According to the Fathers there is often question of St. Michael in Scripture where his name is not mentioned. They say he was the cherub who stood at the gate of paradise, “to keep the way of the tree of life” (Genesis 3:24), the angel through whom God published the Decalogue to his chosen people, the angel who stood in the way against Balaam (Numbers 22:22 sqq.), the angel who routed the army of Sennacherib (2 Kings 19:35).

His offices are four: (1) to fight against Satan; (2) to rescue the souls of the faithful, especially at the hour of death; (3) to be the champion of God’s people; (4) to escort souls to their judgment.

September 22, 2019


The limited number of seats in the nave is becoming more apparent, especially at Masses on Sundays. The priests are working diligently with an architect to formulate a working site plan for the expansion of the Church. That plan is nearing completion, ready to be submitted to the county, for inspection, and a general contractor, for an initial estimate. Next, it will have to be submitted to the diocese and to the Fraternity headquarters, for approval. We are hoping that it should only be a few more months before we are able to unveil the plan to the community. The expectation is to at least double the number of seats in the nave.

In the meantime, please be patient and considerate with one another while finding seating for Mass. Seats should never be reserved for people that are not already and currently present on Church property. They may be reserved for people waiting in line for confessions, making use of the restrooms, or temporarily taking small children out of the Church before Mass; but in these cases, families should make every effort to leave at least one person behind in the pews (a parent or older child). This may require rotating members of the family to the confessional line. Under normal circumstances, adolescents should be in the Church before Mass, especially for the praying of the Holy Rosary.

On the other hand, please do not displace items placed to denote someone temporarily away from a pew for the reasons listed above.

Please also be mindful that each pew is expected to fit eight adults. I have asked the ushers to help direct people to available seats, up until the beginning of Mass.

I would encourage men in the parish, especially younger, single men, to keep an eye on the seating situation, and to be ready to give their seats to the elderly, or to women and children. If they do so, they may stand and kneel along the sides or in the back of the Church.


Requeiscat in pace

Please pray for the repose of the soul of Fr. Michael Irwin FSSP, who passed away on the evening of September 17, around 10.30 p.m.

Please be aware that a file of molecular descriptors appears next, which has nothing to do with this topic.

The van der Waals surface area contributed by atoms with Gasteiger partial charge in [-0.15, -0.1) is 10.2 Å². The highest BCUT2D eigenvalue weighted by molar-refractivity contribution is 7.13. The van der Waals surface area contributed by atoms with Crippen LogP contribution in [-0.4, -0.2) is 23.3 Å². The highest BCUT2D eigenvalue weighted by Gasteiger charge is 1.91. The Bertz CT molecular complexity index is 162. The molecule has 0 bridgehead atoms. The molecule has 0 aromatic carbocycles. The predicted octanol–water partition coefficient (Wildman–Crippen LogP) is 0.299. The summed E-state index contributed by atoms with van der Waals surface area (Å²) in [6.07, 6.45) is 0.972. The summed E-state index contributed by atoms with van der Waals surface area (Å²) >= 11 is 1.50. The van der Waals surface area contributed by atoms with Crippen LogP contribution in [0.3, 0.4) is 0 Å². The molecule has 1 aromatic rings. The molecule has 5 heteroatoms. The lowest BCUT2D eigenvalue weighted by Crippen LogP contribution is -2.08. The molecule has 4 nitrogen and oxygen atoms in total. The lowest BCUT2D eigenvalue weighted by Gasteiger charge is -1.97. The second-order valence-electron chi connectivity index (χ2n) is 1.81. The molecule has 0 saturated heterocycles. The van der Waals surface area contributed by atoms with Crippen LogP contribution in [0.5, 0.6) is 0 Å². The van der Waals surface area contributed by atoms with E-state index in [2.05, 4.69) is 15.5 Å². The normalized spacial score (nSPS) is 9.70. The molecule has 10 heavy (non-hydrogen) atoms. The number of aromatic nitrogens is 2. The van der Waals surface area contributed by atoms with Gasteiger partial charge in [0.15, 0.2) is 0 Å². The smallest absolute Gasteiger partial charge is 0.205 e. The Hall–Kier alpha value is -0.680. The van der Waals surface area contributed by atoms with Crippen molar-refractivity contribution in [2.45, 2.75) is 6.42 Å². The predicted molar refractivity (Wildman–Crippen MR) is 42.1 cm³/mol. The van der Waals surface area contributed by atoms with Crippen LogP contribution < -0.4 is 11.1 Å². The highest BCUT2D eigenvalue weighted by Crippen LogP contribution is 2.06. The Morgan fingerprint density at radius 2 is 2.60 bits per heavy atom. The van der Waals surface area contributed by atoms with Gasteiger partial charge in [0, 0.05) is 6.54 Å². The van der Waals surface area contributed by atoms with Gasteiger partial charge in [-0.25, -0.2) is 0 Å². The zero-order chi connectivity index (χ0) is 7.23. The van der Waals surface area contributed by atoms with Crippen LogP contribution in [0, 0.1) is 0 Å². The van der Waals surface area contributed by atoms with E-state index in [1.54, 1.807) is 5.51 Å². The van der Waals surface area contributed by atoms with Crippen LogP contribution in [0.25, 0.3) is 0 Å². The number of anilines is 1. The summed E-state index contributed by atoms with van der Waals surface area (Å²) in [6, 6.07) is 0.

Father Irwin was born on November 23 1937 and was ordained for the Diocese of Dallas, TX, on May 30, 1964. He was thereafter attached to the Diocese of Fort Worth, created in 1969. He exercised various ministries in Texas between 1964 and 1986. He was appointed pastor of Arteaga, Mexico, from 1986 to 1990. He joined the Fraternity in 1990 and after a year in Wigratzbad, was chaplain in Dallas, TX (1991-1992), Rapid City, SD (1992-1995 and 1997-2001), Vienna, OH (1995-1997), Maple Hill, KS (2001-2003) and Post Falls, ID (2004-2008). He became a definitively incorporated member of the FSSP on October 18, 1994.

We will have a sung Requiem Mass for the repose of the soul of Fr. Michael Irwin, FSSP on Monday, Sept. 23, at 6:30 pm.

September 15, 2019


An appeal for prayer and fasting
by Cardinal Burke and Bishop Schneider

Various prelates and lay commentators, as well as lay institutions, have warned that the authors of the Instrumentum Laboris, issued by the secretariat of the Synod of Bishops, to serve as the basis for discussion in the coming Special Assembly for the Pan-Amazon, have inserted serious theological errors and heresies into the document. We invite Catholic clergy and laity to participate in a crusade of prayer and fasting to implore our Lord and Savior, through the intercession of His Virgin Mother, for the following intentions:

–  That the theological errors and heresies inserted in the Instrumentum Laboris may not be approved during the synodal assembly;

–  That particularly Pope Francis, in the exercise of the Petrine ministry, may confirm his brethren in the faith by an unambiguous rejection of the errors of the Instrumentum Laboris and that he may not consent to the abolition of priestly celibacy in the Latin Church by introducing the praxis of the ordination of married men, the so-called “viri probati”, to the Holy Priesthood.

We propose a forty-day crusade of prayer and fasting to begin on September 17 [this Tuesday!] and end on October 26, 2019, the day before the conclusion of the Special Assembly of the Synod of Bishops for the Pan-Amazon. Anyone who first learns about the Crusade after the date of its beginning can naturally join the Crusade at any point. During the forty-day crusade of prayer and fasting, we propose to pray daily at least one decade of the Holy Rosary and to fast once a week for the above mentioned intentions.

Full text available online:

September 1, 2019


From Pascendi Dominici Gregis

It is one of the cleverest devices of the Modernists (as they are commonly and rightly called) to present their doctrines without order and systematic arrangement, in a scattered and disjointed manner, so as to make it appear as if their minds were in doubt or hesitation, whereas in reality theyare quite fixed and steadfast….